Posts Tagged ‘photographing weddings’

Follow this link to a 30-second video montage of images from Craig and Julia’s wedding:

http://static.animoto.com/swf/w.swf?w=swf/vp1&e=1286201370&f=79h1lIcklvxK2GNHkmrFgg&d=34&m=b&r=w&i=m&options=

Create your own video slideshow at animoto.com.

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All brides are beautiful, but when she has the Hollywood glamour of a Grace Kelly or Jessica Lange, the camera just seems to do the job all by itself.

This weekend’s wedding was held at the little stone church across the road from Kirstenbosch, with the reception at Silvertree Restaurant in the Kirstenbosch National Botanical Gardens.

We’re so lucky to be living in Cape Town, where such spectacular venues are but a few minutes’ drive away. The garden was ablaze with spring flowers, the weather was perfect, the bride and groom and their families were delightful, and there were about nine cute little children (aaawwww!) – not to mention all the fellows in their kilts.

Adding the final touches to her make-up.

Getting into the dress.

Dress detail

Almost ready to go.

A radiantly beautiful bride about to enter the church.

One of the retinue of many leading the way.

Wedding kiss

Rough and tumble on the lawn. Trying to get nine kids in one picture isn't easy!

More kid chaos ... love it!

A toast to each other.

A traditional portrait of the couple in the Aloe Garden.

For more pics of Julia and Craig’s wedding, please take a look here.

I enjoyed this venue so much, I am thinking of celebrating my own big birthday there. It’s homely, it’s quirky, it’s artistic, the food is wholesome, the service friendly and efficient and the setting is beautiful.

The view as one enters Knorhoek Farm, with guesthouses up ahead and to the right. The restaurant is in a little glen down below on the left (out of the picture).

The restaurant is fairly small, creating an intimate environment for a special occasion.

Organza curtains divided the venue in two, so that the ceremony could be held away from the eating area.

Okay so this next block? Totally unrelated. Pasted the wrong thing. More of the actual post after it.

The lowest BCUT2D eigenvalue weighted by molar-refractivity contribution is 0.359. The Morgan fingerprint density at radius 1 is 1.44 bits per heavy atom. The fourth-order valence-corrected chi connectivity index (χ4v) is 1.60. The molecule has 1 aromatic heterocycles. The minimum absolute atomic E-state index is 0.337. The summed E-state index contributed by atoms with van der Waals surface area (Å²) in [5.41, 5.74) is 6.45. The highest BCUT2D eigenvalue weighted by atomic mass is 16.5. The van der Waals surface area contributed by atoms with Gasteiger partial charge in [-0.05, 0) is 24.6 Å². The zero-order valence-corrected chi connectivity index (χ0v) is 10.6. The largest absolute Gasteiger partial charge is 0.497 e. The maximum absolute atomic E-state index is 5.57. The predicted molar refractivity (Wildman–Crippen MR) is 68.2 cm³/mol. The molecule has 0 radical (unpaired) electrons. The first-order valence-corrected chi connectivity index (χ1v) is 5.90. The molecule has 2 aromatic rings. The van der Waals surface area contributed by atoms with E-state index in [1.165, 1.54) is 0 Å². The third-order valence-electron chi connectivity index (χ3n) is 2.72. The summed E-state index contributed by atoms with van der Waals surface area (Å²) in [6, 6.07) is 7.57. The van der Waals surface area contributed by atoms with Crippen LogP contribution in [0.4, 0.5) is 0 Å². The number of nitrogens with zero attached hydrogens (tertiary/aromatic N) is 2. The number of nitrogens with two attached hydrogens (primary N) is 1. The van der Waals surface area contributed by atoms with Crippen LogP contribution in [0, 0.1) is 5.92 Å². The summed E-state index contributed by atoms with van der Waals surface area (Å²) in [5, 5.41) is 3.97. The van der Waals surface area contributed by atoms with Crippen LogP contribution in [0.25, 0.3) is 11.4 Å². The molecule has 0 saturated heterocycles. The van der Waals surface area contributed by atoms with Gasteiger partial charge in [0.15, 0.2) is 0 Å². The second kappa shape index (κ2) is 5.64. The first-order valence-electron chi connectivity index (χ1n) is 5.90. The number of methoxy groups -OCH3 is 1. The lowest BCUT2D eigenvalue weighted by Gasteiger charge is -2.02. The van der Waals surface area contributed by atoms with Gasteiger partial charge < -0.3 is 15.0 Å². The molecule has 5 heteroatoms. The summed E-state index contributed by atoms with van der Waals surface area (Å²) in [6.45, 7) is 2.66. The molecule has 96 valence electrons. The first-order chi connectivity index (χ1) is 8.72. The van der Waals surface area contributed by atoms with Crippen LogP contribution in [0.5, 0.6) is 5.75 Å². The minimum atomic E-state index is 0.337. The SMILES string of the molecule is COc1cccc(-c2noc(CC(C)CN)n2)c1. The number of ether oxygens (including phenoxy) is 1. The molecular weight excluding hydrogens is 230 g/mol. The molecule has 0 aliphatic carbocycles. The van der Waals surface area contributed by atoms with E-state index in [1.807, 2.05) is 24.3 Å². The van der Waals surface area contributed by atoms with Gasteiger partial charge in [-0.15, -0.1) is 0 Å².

The venue is intimate enough so that no one need miss out on a weepy moment. Large windows allow the natural light to stream in.

The restaurant is furnished with 'real' tables and chairs (not that plastic and laminate stuff), and the whitewashed beams and twigs against the reed ceiling create an airy feeling.

Old silverware decorates the ceiling.

Home-made preserves, books and flowers decorate the old piano, and porcelain plates adorn the walls.

I love the decor of the place, as well as the mismatched silver cutlery and old porcelain crockery on the tables. The wholesome farmhouse-style food is placed on the tables in large serving dishes, so there is no queuing for food. The portions are generous, and the staff pay a visit to each table to check if anyone would like more of anything.

Some guests had their hearty soup starter served in these delightful mini-tureens.

I can highly recommend their award-winning wines – not that I had the opportunity to sample too much, being on duty and all. However, I did have some of their Two Cubs White Blend, which is a John Platter three-star, and I made my way to their wine sales on the way home to buy a few bottles of excellent red to enjoy at home.

All good meals end with coffee. At Towerbosch, traditional moerkoffie is served.

A roaring fire in the fireplace keeps guests warm, and a small lounge area, complete with a bookcase groaning with books, provides a cosy place for becoming better acquainted with someone interesting. The wedding couple used this area to sign the register.

A lounge area is a good place for conversation, as well as a quirky, colourful place for photographs.

The venue is great for both summer and winter: the swimming pool and large lawn provide a great space for summer, and the large fireplace and roaring fire provide comfort and atmosphere in winter.

The twig-lined bridge provides a some extra detail to that going-away shot.

For more information about Knorhoek, their guesthouses and farms, and, of course, Towerbosch Restaurant, pay a visit to their website here – and do let me know if you’ve paid a visit to the farm itself, and what you think of it.

The entrance to Le Bac Estate, Paarl

We arrived at Le Bac Estate on stiflingly hot day … as hot as only Paarl can become. Luckily for me, I was dressed in my usual black pants and black t-shirt … wouldn’t want to reflect any of that blinding heat onto anyone else!